By Yue Lou
Background: The tapetum is the innermost layer of the four cell-layered anther wall. In Arabidopsis, the tapetum undergoes cell differentiation and transitions into secretory cells. Most nutrients for microspores and/or developing pollen grains are produced by, stored in, and transported from this secretory tapetum. Therefore, the tapetum of flowering plants plays a critical role in mature pollen production. DEFECTIVE IN TAPETAL DEVELOPMENT AND FUNCTION 1 (TDF1) is a tapetum-specific transcriptional factor. In tdf1 mutants, tapetal cells fail to differentiate after the establishment of the anther wall, leading to complete male sterility.
Question: How does TDF1 promote tapetum differentiation?
Findings: We found that the loss of TDF1 function induces supernumerary cell divisions and disturbs the subsequent differentiation in the tapetum. We show that the TDF1-SKS18 module regulates the L-ascorbic acid (AsA) oxidation pathway and that the TDF1-VTC1 module regulates AsA biosynthesis. Genetic analyses supported the notion that TDF1 inhibits extra tapetal cell divisions via mediating proper AsA contents. Further studies revealed that AsA-mediated reactive oxygen species (ROS) homeostasis modulates cell divisions in the tapetum. Thus, our findings reveal that TDF1-regulated AsA concentrations contribute to the transition from division to differentiation of tapetal cells through governing ROS homeostasis.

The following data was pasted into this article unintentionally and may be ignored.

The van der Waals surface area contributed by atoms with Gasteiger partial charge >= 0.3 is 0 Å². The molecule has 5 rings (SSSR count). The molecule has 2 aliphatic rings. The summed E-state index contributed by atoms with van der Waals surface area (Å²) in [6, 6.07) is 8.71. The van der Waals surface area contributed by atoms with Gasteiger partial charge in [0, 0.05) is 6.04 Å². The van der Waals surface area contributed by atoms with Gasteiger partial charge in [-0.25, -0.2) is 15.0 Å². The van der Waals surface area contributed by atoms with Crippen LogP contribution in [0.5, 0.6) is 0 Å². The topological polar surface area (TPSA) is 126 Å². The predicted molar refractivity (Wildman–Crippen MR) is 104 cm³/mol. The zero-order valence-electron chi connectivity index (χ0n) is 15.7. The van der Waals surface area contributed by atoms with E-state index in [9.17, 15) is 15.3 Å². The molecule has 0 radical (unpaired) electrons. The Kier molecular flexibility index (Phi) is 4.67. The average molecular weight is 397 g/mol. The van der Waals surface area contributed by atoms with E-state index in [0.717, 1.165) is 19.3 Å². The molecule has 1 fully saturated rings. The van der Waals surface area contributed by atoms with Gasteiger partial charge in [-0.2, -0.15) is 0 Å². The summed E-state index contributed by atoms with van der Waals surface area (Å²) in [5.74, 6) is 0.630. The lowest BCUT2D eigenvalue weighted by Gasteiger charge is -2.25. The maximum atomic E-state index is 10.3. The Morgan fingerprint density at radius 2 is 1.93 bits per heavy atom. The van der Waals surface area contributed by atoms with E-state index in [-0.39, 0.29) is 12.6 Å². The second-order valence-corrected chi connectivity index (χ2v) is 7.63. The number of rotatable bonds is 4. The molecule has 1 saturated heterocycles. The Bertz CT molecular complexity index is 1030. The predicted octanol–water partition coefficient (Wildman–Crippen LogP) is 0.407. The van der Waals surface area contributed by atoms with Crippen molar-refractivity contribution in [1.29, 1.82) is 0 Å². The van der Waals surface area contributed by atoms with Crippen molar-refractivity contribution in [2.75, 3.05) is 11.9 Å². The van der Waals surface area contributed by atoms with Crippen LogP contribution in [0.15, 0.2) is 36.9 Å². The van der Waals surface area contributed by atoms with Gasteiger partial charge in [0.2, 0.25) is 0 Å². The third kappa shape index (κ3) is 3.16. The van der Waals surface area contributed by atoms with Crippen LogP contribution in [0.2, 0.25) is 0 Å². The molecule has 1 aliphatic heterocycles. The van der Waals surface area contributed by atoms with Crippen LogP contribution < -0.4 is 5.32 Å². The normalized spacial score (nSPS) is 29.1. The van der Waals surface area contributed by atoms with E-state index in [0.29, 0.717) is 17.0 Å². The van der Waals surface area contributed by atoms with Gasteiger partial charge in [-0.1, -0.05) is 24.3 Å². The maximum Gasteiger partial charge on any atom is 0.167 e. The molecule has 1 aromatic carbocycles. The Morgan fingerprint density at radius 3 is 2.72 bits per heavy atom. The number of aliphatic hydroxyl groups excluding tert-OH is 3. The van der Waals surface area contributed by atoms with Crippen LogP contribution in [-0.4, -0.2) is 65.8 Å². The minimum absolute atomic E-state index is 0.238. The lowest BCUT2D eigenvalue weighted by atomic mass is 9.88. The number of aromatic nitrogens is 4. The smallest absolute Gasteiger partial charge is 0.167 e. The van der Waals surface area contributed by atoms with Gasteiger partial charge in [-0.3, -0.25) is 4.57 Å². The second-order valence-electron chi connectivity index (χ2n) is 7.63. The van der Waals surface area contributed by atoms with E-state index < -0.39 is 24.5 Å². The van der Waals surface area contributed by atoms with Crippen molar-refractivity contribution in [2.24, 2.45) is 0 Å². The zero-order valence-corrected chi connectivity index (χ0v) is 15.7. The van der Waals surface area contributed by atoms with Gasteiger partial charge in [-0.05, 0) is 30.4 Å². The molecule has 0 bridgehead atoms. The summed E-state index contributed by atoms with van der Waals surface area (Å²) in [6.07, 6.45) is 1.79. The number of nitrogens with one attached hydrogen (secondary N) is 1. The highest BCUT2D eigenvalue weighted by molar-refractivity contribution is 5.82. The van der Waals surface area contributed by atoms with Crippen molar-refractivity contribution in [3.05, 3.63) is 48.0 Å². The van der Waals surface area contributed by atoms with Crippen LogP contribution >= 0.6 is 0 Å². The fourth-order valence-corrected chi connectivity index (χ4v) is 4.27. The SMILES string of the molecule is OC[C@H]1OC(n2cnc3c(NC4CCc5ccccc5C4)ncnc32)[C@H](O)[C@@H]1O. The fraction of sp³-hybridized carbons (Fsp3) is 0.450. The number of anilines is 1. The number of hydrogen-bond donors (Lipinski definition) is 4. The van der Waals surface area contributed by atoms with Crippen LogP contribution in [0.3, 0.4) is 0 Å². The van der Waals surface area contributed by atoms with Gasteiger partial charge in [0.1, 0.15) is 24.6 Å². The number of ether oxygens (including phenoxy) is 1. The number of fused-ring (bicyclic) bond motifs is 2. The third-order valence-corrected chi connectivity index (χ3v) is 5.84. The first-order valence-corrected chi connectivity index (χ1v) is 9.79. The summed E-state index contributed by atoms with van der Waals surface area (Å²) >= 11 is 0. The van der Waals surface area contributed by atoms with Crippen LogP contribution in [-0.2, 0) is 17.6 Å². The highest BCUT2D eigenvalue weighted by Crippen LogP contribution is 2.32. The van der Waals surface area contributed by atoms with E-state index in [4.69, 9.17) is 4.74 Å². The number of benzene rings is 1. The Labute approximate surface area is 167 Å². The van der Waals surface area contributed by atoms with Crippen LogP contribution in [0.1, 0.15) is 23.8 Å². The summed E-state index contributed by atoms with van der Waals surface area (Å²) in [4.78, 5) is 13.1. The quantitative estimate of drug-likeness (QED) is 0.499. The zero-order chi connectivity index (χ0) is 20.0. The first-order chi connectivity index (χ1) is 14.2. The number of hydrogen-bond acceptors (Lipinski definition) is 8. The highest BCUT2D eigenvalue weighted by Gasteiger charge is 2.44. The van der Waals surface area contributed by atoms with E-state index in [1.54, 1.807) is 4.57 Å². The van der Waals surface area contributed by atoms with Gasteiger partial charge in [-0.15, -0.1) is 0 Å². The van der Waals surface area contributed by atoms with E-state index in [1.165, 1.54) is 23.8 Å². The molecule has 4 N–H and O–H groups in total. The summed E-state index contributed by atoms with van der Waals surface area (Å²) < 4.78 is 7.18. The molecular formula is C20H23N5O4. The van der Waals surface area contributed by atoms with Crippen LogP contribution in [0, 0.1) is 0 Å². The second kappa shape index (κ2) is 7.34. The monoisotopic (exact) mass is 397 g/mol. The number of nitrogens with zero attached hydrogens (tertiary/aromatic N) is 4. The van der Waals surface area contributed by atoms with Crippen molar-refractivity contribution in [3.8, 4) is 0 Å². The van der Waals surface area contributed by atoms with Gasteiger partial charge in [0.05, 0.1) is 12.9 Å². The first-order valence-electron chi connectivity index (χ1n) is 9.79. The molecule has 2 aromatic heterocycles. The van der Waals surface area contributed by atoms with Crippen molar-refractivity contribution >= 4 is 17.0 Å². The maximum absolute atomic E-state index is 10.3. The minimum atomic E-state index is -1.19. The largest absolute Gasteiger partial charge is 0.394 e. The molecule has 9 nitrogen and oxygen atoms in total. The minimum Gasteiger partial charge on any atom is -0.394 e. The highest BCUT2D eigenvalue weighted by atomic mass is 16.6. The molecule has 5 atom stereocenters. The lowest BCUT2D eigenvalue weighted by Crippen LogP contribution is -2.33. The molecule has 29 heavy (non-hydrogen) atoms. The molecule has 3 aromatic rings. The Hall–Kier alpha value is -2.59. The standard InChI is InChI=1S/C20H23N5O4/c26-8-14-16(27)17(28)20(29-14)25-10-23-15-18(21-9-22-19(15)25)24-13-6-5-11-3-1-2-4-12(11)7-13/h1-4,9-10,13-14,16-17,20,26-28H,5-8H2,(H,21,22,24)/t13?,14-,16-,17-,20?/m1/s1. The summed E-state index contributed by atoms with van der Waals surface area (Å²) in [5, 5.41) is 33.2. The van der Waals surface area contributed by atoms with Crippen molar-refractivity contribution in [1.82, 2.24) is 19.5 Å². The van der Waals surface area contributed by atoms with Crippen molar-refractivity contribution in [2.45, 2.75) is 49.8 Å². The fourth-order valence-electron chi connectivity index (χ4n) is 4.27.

Next steps: We will further investigate other pathways or mechanisms that function in tapetal cell division and/or differentiation. Moreover, we will explore whether other SKS members are required for the regulation of tapetum development.
Si-Yuan Wu, Ling-Li Hou, Jun Zhu, Yi-Chen Wang, Yu-Ling Zheng, Jian-Qiao Hou, Zhong-Nan Yang and Yue Lou. (2023). Ascorbic acid-mediated reactive oxygen species homeostasis modulates the switch from tapetal cell division to cell differentiation in Arabidopsis. https://doi.org/10.1093/plcell/koad037